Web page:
Jupiter may be big and bright in the constellation of Cancer, but the Solar System’s largest planet already lies highest in the sky to the south before sunset and opportunities for viewing it high in a dark sky are fast diminishing, so you may wish to make the most of any clear nights.
If any help is required to identify the King of the Planets, then the First Quarter Moon is 11° (about the span of your fist at arm’s length) to its lower right on Saturday, 25th April and a shade under 7° to the lower left of Jupiter the following evening. For observers with low power, wide-field binoculars, both the Moon and Jupiter will lie in the same field of view Sunday night.
For telescope users on Saturday night, the Great Red Spot will be on the centre of Jupiter’s disc at 9:16 pm, Galilean moon Callisto emerges from behind its parent planet at 10:48 pm and sibling moon Ganymede emerges from Jupiter’s shadow at 11:46 pm. On Sunday, 26th April moon Io partially occults Ganymede from 12:42 am to 12:48 am, while Europa partially occults Io from 10:23 pm to 10:27 pm (all times BST).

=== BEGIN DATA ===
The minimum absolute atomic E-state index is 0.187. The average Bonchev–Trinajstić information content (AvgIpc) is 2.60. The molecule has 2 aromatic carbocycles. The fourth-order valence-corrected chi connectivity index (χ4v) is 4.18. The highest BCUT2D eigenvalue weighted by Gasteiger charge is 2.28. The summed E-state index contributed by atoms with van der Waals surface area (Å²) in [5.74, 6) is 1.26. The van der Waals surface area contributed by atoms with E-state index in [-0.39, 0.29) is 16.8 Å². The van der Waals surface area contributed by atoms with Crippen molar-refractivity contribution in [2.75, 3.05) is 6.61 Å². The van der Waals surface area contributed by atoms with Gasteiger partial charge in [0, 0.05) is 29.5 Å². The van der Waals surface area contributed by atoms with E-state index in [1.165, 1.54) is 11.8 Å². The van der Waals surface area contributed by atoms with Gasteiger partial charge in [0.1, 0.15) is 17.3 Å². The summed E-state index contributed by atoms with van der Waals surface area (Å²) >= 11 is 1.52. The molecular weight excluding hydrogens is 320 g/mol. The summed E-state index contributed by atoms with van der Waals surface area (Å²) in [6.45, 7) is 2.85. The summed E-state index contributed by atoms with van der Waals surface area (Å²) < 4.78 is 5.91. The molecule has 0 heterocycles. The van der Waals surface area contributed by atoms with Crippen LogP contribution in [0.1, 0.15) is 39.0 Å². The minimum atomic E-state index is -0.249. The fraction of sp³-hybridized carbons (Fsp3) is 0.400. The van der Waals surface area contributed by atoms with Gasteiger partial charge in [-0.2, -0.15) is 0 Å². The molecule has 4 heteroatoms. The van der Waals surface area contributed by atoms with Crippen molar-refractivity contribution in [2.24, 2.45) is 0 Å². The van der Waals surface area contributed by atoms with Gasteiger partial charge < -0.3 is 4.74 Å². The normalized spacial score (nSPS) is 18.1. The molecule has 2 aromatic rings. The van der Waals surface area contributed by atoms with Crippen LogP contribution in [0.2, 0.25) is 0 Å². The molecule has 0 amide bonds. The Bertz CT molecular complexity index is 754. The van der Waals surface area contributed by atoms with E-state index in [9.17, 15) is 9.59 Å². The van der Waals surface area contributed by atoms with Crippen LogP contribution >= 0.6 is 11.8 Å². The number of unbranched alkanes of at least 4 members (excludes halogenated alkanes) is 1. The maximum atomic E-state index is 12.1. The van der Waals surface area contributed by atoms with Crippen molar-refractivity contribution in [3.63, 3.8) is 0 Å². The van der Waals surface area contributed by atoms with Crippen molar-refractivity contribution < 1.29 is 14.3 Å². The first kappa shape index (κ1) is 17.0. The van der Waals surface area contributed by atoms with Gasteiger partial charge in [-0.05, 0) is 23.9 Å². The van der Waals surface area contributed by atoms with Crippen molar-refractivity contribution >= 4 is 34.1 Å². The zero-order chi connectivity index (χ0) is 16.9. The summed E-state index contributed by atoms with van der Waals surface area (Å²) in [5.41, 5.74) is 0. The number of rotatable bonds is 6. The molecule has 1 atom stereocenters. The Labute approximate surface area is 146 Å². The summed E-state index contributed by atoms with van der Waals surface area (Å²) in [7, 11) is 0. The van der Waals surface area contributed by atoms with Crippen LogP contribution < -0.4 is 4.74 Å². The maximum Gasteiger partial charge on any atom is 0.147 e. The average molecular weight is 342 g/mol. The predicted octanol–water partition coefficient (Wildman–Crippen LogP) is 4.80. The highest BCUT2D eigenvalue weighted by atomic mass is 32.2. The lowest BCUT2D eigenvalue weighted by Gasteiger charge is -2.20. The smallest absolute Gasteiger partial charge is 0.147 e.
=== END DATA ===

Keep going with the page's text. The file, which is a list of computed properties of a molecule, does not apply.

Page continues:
While contemplating this conjunction of the Moon and Jupiter, try and comprehend the vast difference in distance of these two worlds from us. On the night of Sunday, 26th April the Moon will be 247,200 miles (397,800 kilometres) distant, while Jupiter will be 478 million miles (769 million kilometres) from Earth — a staggering 1930 times further away! Clear skies!
Inside the magazine
You can find out more about Jupiter in the April edition of Astronomy Now in addition to a full observing guide to the night sky.
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